Originally Posted by jaobrien6 View Post

 

 

So I did spend some time last weekend trying to work on some of this stuff.  I can't say I really got the hang of any of it yet, but I do think I'm getting a better feel for my bike a little (or maybe not, what do I know smile.gif).  One thing I think I've realized relates to these two statements.  I've always had my saddle height where you would want it for pedaling.  For general trail riding, that's way too high, isn't it (assuming we're not talking about a situation where you have a Reverb or something)?  I found that I could move around on my bike way more by dropping the saddle some.

 

One other thing I know about my bike setup, from reading previous threads, is that BWPA would say my stem is way too long (115).  I'm assuming that all things being equal, that would make it significantly harder to do things like a manual, etc.  So, I think I'm probably going to try swapping that out with a shorter stem.

 

General trail riding is primarily lots of pedaling. You will still spend 70% of your time climbing or whatever (unless you are doing a shuttle then you will spend 50% of your time driving smile.gif ) ... I just drop the saddle when the trail heads down hill or if I want to practice something technical. Rolling trails are harder to setup and its where a reverb style post makes the biggest difference.

 

Its often a good idea if you don't clean a section to walk back and try it a few times to see if you can get it.

 

If you are too streched out or want to move your balance back on the bike then a shorter stem will help that. So would a setback post to keep your saddle to bars length the same.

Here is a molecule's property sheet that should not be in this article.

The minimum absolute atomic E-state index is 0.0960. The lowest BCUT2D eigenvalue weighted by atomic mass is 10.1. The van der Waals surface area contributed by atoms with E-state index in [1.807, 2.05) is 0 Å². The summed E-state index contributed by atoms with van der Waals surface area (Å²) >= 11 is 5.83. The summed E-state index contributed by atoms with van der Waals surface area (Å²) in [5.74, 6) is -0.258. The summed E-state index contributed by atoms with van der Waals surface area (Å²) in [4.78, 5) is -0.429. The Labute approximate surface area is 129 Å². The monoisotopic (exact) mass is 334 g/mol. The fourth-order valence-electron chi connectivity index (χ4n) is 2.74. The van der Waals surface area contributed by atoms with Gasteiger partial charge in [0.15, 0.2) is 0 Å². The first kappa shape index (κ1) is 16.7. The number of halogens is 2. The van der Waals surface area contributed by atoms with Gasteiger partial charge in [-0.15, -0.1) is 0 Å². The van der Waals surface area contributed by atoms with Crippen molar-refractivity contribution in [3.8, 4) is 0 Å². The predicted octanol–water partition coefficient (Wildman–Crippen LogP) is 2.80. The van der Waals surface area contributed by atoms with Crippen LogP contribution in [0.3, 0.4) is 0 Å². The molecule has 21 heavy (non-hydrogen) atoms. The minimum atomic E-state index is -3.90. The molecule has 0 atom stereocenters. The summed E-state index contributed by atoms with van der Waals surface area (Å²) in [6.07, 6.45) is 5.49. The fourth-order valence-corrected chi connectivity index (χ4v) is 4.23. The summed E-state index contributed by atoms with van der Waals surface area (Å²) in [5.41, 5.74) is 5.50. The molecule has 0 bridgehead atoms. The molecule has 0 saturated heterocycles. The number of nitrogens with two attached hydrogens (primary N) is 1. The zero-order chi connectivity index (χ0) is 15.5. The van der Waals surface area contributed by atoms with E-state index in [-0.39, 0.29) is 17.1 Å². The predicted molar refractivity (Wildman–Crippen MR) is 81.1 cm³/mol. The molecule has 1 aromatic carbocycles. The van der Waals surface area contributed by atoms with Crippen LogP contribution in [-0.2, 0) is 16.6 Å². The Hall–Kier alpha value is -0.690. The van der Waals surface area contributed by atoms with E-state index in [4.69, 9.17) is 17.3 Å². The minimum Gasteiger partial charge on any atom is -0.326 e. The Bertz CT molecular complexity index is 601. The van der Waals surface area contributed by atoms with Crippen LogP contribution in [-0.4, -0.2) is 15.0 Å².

Being more forward (long stem) helps to keep your front wheel planted on steep technical climbs. Being more back (shorter stem / setback post) helps to keep you balanced from going OTB on steep descents. Depending on the bike and what its focus is and how it fits you, either option can be good.


Edited by tromano - 10/16/11 at 10:13am
post #9 of 12

http://www.bikeradar.com/fitness/article/technique-how-to-freeride-part-3-corners-17810/  good link to keep working on stuff.  In terms of how to get the practice in, you also don't need nice flowy trails -- you can pedal for speed and then do your own cornering even on a fire road, logs and roots and rocks can be berms or drops, speed bumps are always fun if you don't overstay your welcome and don't annoy cars (i.e. don't decide to use speedbumps in the middle of a busy college campus, but the same bumps late evening may be ok).

post #10 of 12
post #11 of 12
Quote:
Originally Posted by epic View Post

Tips from the master - http://www.pinkbike.com/news/Fabien-Barels-videos--how-to-cornering.html

Very good link.  Helps show the similarity to skiing -- very common to hear people, when you say bike handling is very similar to skiing, but with the hips reversed, say "but you never balance on one leg on a bike."  That alone makes this video a good view, or read, or whatever.

post #12 of 12